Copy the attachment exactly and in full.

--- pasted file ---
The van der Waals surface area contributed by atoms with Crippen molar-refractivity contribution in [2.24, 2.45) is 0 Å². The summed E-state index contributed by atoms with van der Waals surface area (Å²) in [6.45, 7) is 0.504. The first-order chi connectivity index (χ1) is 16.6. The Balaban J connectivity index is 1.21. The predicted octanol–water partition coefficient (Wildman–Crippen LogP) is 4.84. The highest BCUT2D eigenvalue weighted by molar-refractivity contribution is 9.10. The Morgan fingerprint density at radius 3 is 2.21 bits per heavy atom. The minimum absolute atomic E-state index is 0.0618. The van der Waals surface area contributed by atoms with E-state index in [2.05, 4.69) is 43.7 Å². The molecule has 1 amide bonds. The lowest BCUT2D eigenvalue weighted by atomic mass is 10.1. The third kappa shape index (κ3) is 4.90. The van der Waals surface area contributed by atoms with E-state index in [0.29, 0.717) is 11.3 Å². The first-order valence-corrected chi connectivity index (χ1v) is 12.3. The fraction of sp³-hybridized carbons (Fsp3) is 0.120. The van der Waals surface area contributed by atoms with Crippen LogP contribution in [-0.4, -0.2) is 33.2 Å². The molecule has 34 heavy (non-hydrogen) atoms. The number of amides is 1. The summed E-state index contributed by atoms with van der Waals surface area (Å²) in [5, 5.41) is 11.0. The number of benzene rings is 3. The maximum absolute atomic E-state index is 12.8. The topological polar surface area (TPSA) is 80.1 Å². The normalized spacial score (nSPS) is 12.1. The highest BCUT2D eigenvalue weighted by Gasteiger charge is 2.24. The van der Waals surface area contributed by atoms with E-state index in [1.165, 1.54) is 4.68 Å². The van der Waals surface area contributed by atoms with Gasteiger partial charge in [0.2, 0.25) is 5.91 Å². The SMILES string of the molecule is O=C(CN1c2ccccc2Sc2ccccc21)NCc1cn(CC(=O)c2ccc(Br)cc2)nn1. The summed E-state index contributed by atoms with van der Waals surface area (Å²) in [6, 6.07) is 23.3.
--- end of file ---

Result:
The van der Waals surface area contributed by atoms with Crippen molar-refractivity contribution in [2.24, 2.45) is 0 Å². The summed E-state index contributed by atoms with van der Waals surface area (Å²) in [6.45, 7) is 0.504. The first-order chi connectivity index (χ1) is 16.6. The Balaban J connectivity index is 1.21. The predicted octanol–water partition coefficient (Wildman–Crippen LogP) is 4.84. The highest BCUT2D eigenvalue weighted by molar-refractivity contribution is 9.10. The Morgan fingerprint density at radius 3 is 2.21 bits per heavy atom. The minimum absolute atomic E-state index is 0.0618. The van der Waals surface area contributed by atoms with E-state index in [2.05, 4.69) is 43.7 Å². The molecule has 1 amide bonds. The lowest BCUT2D eigenvalue weighted by atomic mass is 10.1. The third kappa shape index (κ3) is 4.90. The van der Waals surface area contributed by atoms with E-state index in [0.29, 0.717) is 11.3 Å². The first-order valence-corrected chi connectivity index (χ1v) is 12.3. The fraction of sp³-hybridized carbons (Fsp3) is 0.120. The van der Waals surface area contributed by atoms with Crippen LogP contribution in [-0.4, -0.2) is 33.2 Å². The molecule has 34 heavy (non-hydrogen) atoms. The number of amides is 1. The summed E-state index contributed by atoms with van der Waals surface area (Å²) in [5, 5.41) is 11.0. The number of benzene rings is 3. The maximum absolute atomic E-state index is 12.8. The topological polar surface area (TPSA) is 80.1 Å². The normalized spacial score (nSPS) is 12.1. The highest BCUT2D eigenvalue weighted by Gasteiger charge is 2.24. The van der Waals surface area contributed by atoms with E-state index in [1.165, 1.54) is 4.68 Å². The van der Waals surface area contributed by atoms with Gasteiger partial charge in [0.2, 0.25) is 5.91 Å². The SMILES string of the molecule is O=C(CN1c2ccccc2Sc2ccccc21)NCc1cn(CC(=O)c2ccc(Br)cc2)nn1. The summed E-state index contributed by atoms with van der Waals surface area (Å²) in [6, 6.07) is 23.3.